Salt, Healthy? Why It Might No Longer Be Public Enemy No. 1

For decades, we've been told to eat less salt for lower blood pressure—but could this advice be harming, rather than helping, our health?

Salt, Healthy? Why It Might No Longer Be Public Enemy No. 1
Editor’s Note: It’s hardly surprising that this article came under fire from the public health community after it was published. Salt has become a controversial topic as more conflicting research questions whether too much, or too little, is harmful. Critics point to flaws in some of the research this article cites, including studies that are too short-term, that over-rely on one-day measures of sodium excretion as a meaningful measure of salt intake, and that draw conclusions for the population as a whole from studies of people with specific health conditions. In November, the American Heart Association released a new analysis supporting its recommendation that all Americans reduce their salt intake.

But as Michael Alderman, MD, editor of the American Journal of Hypertension, told the New York Times last May, one of the problems with the salt debate is that “all the studies are inadequate.” The kind of research that could provide an answer once and for all—a large study in which people are randomly assigned to a low-sodium diet or not and then followed for years to measure health outcomes—may never happen, due to the expense, as well as logistical and ethical challenges.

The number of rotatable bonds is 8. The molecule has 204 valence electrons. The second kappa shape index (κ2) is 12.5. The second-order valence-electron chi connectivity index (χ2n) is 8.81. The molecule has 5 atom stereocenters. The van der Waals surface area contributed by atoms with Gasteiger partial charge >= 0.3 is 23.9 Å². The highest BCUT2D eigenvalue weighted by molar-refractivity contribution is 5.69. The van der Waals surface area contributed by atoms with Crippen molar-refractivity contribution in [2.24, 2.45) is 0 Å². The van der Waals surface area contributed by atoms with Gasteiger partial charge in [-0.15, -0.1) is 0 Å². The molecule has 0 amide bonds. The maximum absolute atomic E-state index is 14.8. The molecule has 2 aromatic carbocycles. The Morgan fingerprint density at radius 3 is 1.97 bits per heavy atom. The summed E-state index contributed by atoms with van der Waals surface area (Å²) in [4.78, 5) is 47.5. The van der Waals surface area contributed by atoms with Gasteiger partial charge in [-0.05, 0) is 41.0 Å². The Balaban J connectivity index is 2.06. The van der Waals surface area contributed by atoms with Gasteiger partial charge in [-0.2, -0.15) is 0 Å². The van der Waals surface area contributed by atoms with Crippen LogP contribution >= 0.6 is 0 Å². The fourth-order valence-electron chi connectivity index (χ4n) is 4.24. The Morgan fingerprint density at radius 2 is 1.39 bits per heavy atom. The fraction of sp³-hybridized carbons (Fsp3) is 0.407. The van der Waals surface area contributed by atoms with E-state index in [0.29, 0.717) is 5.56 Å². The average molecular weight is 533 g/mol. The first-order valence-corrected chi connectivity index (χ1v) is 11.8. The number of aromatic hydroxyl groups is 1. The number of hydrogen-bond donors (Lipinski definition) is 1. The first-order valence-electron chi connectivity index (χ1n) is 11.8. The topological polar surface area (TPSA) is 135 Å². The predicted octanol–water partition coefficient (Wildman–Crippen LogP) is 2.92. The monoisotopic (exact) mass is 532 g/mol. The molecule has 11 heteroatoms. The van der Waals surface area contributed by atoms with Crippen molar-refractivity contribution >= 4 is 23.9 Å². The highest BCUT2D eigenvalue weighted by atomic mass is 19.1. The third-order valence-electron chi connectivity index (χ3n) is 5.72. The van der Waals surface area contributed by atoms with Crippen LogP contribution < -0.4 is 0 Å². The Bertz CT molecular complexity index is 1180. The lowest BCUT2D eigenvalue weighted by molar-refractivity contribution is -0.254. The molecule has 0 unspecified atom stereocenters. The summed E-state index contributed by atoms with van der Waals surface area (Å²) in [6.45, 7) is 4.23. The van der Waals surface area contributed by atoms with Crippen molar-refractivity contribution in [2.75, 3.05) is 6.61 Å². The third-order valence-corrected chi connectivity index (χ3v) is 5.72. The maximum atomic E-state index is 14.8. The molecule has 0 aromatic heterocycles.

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Reader’s Digest looks for the most thought-provoking health reads in the land. Gary Taubes, a science writer who has famously challenged conventional weight-loss wisdom, now raises important questions about how health public policy regarding salt was established. As the debate evolves, William B. White, MD, president of the American Society of Hypertension, offers this guideline: Salt intake is likely not a concern for healthy people. “But for those with high blood pressure, heart disease, or kidney disease, there’s enough evidence to show that too much salt is toxic,” he says. If you’re concerned about how much salt you should be eating, don’t make any major changes without first talking to your doctor.—Lauren Gelman

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